The 43-year-old said he was still in shock over the film's Oscar win.
"Until the very last minute, I was convinced that the Oscars and my life were two things that had absolutely nothing in common," he told reporters in Tokyo at a press conference with the film's lead Hidetoshi Nishijima.
The 51-year-old actor said he thought the film's success was due in part to its universality and "the fact that the main character has lost someone dear and is trying to continue living nonetheless".
Inspired by a work by famed author Haruki Murakami, the three-hour film scooped multiple honours en route to its Oscars triumph, including Golden Globes and a Bafta.
Hamaguchi said he had received some counsel from fellow director Chloe Zhao, whose "Nomadland" was the toast of the Oscars last year and who went on to direct Marvel superhero movie "The Eternals".
"She told me 'Stay sane,' and I found these words very important," said Hamaguchi, adding that he felt ready to "take on the challenge" of a Hollywood blockbuster, if offered the opportunity.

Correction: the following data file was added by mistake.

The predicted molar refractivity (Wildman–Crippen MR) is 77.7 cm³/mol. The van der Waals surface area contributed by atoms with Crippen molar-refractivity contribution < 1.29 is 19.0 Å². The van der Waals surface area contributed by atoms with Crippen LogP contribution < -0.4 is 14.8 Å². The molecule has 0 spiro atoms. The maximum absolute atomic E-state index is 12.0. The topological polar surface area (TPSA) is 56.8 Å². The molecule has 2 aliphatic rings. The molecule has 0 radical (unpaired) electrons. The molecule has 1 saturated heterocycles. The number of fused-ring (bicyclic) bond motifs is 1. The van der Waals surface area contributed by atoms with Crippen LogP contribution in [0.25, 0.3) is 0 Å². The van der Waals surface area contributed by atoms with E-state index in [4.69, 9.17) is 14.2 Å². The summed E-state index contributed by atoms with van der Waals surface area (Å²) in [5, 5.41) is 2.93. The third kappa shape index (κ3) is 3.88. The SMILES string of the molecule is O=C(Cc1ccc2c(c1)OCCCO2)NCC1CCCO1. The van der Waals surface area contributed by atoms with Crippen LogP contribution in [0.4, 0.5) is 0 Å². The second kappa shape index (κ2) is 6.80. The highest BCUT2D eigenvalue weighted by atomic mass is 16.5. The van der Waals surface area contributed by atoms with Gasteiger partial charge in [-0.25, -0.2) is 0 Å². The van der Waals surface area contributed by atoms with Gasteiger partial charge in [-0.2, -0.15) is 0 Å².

Taking on such a project would depend on the subject of the film and whether conditions would allow him to "keep my feet firmly on the ground", he added.
Hamaguchi is the fifth Japanese director to have a film receive the foreign-language Oscar, along with the likes of cinema icon Akira Kurosawa, whose "Rashomon" won in 1952.
"Drive My Car" was also nominated for best director and best adapted screenplay, as well as best picture -- a first in the history of Japanese cinema.